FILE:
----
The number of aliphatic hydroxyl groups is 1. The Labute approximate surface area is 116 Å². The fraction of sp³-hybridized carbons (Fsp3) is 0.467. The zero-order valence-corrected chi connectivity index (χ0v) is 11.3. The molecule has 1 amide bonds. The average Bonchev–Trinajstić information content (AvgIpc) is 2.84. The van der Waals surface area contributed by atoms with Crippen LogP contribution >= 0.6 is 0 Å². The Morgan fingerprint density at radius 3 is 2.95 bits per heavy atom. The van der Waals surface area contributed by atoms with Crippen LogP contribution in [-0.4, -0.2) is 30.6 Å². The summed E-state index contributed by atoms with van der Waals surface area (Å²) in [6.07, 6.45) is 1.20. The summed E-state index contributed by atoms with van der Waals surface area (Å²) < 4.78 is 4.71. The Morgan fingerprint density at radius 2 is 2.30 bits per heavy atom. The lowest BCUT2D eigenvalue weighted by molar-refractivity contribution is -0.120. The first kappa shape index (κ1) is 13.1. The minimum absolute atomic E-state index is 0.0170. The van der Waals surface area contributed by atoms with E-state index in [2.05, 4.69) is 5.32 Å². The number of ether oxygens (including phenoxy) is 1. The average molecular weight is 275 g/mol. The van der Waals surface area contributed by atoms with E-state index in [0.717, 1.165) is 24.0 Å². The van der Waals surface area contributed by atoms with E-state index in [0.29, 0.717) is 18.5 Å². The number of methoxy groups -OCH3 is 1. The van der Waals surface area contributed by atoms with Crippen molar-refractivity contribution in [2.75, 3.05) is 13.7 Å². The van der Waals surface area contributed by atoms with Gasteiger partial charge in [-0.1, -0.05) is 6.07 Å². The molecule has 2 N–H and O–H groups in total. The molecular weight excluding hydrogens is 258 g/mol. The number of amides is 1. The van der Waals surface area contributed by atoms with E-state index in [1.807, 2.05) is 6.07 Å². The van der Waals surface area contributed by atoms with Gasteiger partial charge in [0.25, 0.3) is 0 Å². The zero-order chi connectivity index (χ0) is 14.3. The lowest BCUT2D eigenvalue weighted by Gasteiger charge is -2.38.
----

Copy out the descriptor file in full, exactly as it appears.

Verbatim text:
The number of aliphatic hydroxyl groups is 1. The Labute approximate surface area is 116 Å². The fraction of sp³-hybridized carbons (Fsp3) is 0.467. The zero-order valence-corrected chi connectivity index (χ0v) is 11.3. The molecule has 1 amide bonds. The average Bonchev–Trinajstić information content (AvgIpc) is 2.84. The van der Waals surface area contributed by atoms with Crippen LogP contribution >= 0.6 is 0 Å². The Morgan fingerprint density at radius 3 is 2.95 bits per heavy atom. The van der Waals surface area contributed by atoms with Crippen LogP contribution in [-0.4, -0.2) is 30.6 Å². The summed E-state index contributed by atoms with van der Waals surface area (Å²) in [6.07, 6.45) is 1.20. The summed E-state index contributed by atoms with van der Waals surface area (Å²) < 4.78 is 4.71. The Morgan fingerprint density at radius 2 is 2.30 bits per heavy atom. The lowest BCUT2D eigenvalue weighted by molar-refractivity contribution is -0.120. The first kappa shape index (κ1) is 13.1. The minimum absolute atomic E-state index is 0.0170. The van der Waals surface area contributed by atoms with E-state index in [2.05, 4.69) is 5.32 Å². The number of ether oxygens (including phenoxy) is 1. The average molecular weight is 275 g/mol. The van der Waals surface area contributed by atoms with E-state index in [0.717, 1.165) is 24.0 Å². The van der Waals surface area contributed by atoms with E-state index in [0.29, 0.717) is 18.5 Å². The number of methoxy groups -OCH3 is 1. The van der Waals surface area contributed by atoms with Crippen molar-refractivity contribution in [2.75, 3.05) is 13.7 Å². The van der Waals surface area contributed by atoms with Gasteiger partial charge in [-0.1, -0.05) is 6.07 Å². The molecule has 2 N–H and O–H groups in total. The molecular weight excluding hydrogens is 258 g/mol. The number of amides is 1. The van der Waals surface area contributed by atoms with E-state index in [1.807, 2.05) is 6.07 Å². The van der Waals surface area contributed by atoms with Gasteiger partial charge in [0.25, 0.3) is 0 Å². The zero-order chi connectivity index (χ0) is 14.3. The lowest BCUT2D eigenvalue weighted by Gasteiger charge is -2.38.